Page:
Zim moves to acquire Zimplats land

HARARE - Zimbabwe's cash-strapped government has moved a step closer to compulsorily acquire 28 000 hectares of mining land in Kadoma held by Zimplats, in a development that is likely to put the country on a collision course with foreign investors.

President Robert Mugabe — who of late has been softening his indigenisation stance — on Friday, gazetted General Notice 407 of 2016 showing his aim to forcibly acquire the mining land.

“Notice is hereby given, in terms of section 398 (1) of the   Mines and Minerals Act (Chapter 21:05), that the president intends to acquire compulsorily part of the mining location held by Zimbabwe Platinum Mines . . . under special mining lease number 1 of 1994 as it fully appears below, for the
utilisation of such mining location for the benefit of the public,” he said.

This was after the nonagenarian leader had in July this year sued Zimplats for objecting to the government’s intended compulsory acquisition of its land.

Mugabe filed an application at the Administrative Court seeking confirmation of the compulsory acquisition of the underutilised mining land.

The land, which is held by Zimplats under a special mining lease, has been lying idle for years and government intends to acquire and reallocate it to prospective miners who are keen on extracting platinum for the country’s economic growth.

“The president, in his official capacity, seeks to acquire the land” in terms of the Land Acquisition Act as read with the relevant section of the Mines and Minerals Act, part of the court application said.

“The land to be acquired will allow for the immediate entry of new players into the platinum sector.”

The civil division of the attorney general’s office filed the application on behalf of the president.

Zimplats, however, filed opposing papers urging the courts to throw it away on a technicality.

In its submission, the Australia Stock Exchange-listed company contends that, under the 2006 release of ground agreement, “it was accepted by both the government and Zimplats that the ground that Zimplats remained with was required by Zimplats to achieve its expansion objectives.”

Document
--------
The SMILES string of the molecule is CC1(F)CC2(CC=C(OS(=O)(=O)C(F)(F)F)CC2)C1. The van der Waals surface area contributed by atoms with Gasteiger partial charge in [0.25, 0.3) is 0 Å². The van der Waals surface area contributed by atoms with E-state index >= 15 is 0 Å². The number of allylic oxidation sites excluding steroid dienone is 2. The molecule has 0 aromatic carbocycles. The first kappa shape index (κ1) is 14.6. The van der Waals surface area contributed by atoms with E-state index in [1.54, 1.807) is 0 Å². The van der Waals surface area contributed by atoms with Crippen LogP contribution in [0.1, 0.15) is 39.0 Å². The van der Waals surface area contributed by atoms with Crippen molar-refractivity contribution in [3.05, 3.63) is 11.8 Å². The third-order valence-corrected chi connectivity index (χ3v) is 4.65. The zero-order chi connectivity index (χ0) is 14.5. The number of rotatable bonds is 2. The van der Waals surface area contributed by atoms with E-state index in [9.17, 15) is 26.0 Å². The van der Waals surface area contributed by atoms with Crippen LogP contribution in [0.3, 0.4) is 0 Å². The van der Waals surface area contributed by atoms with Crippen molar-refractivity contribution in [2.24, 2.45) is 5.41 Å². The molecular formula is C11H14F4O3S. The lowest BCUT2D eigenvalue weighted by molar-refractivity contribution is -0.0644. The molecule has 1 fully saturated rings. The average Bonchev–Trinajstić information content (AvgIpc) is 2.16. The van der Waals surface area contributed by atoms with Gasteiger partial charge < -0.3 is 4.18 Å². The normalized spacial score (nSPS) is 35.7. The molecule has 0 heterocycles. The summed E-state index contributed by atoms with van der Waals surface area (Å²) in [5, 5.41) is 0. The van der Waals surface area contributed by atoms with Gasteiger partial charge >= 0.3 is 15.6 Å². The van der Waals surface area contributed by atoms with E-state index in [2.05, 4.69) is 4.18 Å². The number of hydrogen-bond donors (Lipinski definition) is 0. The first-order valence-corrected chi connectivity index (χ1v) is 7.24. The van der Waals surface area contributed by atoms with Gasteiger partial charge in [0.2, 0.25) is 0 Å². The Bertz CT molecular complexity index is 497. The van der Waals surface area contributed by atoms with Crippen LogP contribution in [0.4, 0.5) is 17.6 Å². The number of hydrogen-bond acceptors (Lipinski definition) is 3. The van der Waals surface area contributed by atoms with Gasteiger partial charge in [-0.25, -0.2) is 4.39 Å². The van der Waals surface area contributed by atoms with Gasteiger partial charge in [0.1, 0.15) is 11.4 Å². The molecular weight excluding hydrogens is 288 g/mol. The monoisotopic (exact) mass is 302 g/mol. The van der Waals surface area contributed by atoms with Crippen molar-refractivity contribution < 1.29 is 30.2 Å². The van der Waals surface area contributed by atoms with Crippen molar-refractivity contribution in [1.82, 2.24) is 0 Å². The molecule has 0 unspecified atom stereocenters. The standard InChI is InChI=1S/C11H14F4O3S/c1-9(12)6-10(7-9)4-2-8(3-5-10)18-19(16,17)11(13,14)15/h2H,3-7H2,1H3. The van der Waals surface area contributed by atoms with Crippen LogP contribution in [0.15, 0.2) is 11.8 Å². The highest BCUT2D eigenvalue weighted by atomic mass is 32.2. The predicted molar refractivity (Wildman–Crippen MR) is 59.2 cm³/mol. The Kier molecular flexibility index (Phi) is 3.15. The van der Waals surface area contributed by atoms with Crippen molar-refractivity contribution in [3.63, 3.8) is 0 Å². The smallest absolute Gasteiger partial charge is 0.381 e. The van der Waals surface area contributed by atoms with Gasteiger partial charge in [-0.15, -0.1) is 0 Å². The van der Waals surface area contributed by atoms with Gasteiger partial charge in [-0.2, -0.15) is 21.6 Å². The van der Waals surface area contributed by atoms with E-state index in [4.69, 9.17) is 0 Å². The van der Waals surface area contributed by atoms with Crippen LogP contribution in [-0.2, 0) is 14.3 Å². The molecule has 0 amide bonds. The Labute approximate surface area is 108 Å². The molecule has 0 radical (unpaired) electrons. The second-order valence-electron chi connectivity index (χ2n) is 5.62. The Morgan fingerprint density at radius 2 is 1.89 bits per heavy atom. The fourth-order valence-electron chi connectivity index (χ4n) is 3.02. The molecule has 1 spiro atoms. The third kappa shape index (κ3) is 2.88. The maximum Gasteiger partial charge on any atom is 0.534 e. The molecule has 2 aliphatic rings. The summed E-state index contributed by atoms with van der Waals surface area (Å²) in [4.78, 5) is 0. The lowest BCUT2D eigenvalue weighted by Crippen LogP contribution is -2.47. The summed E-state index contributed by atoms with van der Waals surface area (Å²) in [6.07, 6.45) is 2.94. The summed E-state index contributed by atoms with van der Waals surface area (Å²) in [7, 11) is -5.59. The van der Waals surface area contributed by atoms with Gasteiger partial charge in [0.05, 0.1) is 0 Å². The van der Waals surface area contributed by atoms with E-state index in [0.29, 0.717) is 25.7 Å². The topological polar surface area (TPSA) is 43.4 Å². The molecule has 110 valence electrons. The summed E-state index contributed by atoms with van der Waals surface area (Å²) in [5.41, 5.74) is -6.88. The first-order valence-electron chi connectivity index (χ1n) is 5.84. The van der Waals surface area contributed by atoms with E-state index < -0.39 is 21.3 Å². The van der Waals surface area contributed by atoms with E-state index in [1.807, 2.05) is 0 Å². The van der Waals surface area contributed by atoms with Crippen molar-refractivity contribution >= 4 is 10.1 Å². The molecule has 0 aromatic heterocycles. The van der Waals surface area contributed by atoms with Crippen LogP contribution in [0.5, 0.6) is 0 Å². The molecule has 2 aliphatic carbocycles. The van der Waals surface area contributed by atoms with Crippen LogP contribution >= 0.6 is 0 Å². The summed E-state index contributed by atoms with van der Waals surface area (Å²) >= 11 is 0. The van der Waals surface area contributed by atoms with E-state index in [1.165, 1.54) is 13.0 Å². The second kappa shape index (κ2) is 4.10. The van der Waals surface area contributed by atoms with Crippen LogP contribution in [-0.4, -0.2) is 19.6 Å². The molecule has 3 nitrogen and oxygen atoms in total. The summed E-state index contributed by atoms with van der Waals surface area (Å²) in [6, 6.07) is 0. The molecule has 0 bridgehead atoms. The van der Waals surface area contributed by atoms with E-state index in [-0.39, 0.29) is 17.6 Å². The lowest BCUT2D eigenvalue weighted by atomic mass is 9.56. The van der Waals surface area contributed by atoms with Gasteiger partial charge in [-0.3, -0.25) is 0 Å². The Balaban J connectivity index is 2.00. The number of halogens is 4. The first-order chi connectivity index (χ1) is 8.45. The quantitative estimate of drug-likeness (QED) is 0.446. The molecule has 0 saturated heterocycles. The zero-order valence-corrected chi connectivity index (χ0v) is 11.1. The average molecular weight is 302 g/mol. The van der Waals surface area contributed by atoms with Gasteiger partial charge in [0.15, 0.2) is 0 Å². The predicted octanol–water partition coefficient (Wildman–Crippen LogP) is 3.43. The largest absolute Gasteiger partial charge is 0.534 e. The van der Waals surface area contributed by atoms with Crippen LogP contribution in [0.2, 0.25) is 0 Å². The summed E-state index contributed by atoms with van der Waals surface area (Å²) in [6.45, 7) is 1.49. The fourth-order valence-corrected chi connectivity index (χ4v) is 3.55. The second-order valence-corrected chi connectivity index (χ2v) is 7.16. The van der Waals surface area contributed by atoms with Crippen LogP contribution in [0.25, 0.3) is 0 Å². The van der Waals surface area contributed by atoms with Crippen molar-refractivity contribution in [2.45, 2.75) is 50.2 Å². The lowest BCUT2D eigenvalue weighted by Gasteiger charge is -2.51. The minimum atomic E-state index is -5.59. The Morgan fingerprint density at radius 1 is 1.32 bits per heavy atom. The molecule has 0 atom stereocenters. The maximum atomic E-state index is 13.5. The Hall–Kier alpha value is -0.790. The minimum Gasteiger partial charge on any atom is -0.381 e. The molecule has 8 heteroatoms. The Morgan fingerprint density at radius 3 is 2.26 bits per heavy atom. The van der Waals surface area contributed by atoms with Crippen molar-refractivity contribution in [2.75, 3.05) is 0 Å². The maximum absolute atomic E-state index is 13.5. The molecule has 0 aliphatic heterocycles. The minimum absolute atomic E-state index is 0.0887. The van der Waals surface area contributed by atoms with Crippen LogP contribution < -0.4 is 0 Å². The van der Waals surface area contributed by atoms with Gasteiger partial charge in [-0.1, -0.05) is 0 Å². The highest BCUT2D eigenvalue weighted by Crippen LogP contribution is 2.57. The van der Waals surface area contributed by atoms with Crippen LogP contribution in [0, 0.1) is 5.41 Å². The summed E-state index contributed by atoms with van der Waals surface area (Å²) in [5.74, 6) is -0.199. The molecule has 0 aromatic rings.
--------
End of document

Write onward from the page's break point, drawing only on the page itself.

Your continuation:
The agreement also stipulated that the Zimbabwe government would pay $153 million for those resources.  It is yet to do so.

Government has completely ignored this, ominously warning Zimplats about the impending expiry of the miner’s 25-year special mining lease granted to its successor BHP Minerals Zimbabwe in 1994.

“Whether the government of Zimbabwe will extend the Special Mining Lease in 2019 remains to be seen,” Mugabe deposed in his affidavit.

Market watchers said it is this treatment of a firm that has spent nearly $4,6 billion — $533 million of this in taxes and royalties —  in the country since 2002 that will spook many investors.

Analysts have cited Zimbabwe’s uncertain investment environment, plagued by policy inconsistency, disregard for agreements, a controversial local ownership law and the oft-violent seizure of white-owned farms since 2000, as the reason why the country continues to lag behind its regional peers in terms of drawing foreign direct investment.

In 2015, FDI declined 23 percent to $421 million at a time when Mozambique and Zambia registered $3,7 billion and $1,6 billion, respectively.

In the latest gazette, Mugabe called upon any one person having an interest in the land to contest the acquisition of land should lodge a written objection with the acquiring authority within 30 days from the date of publication of the notice.

In addition, Mugabe also urged Zimplats to apply for compensation of the land to be acquired by government.

A notice to acquire the land was published in the Government Gazette of April 26, 2013 and Zimplats was served with the notice.

The mining company objected to the compulsory acquisition on May 7 the same year, in terms of the Land Acquisition Act.

Mugabe is reported to have resorted to the courts after the Mines minister engaged Zimplats for a roundtable meeting but failed to reach an agreement.

Zimplats — majority-owned by South Africa-based Impala Platinum (Implats) — holds a special mining lease over two areas in the country totalling 48 535 hectares in extent.

Back in 2013, both Implats and Zimplats said they were taking legal advice to protect their rights.

Comments (1)

Its is with chilling realization that RGM is allowing his office to continue harassing investor despite of the need to steam a investor friendly attitude towards them. RGM 's reaction in majority of cases is not deriven by loggic or desire to satisfy the majority but his ego. The forceful acqusation of land was a blow to the whites for supporting opposition, yet the casualty was felt more by the entire population including ZANU PF and him. Food shortages, foreign currency, unemployment, and entire sector. WHY? RGM is extremist selfish brainless and greed dictator. ZimPlants are suffering perhaps because Midlands is a strong hold of opposition, and also that Zimplants does not support ZANU PF Conferences dishing out money as donations. He does not care how many people would loose their jobs, or how much taxes will be lost due to this move. A short sighted leader is a worst enemy to the UNIVERSE .

amina - 23 November 2016

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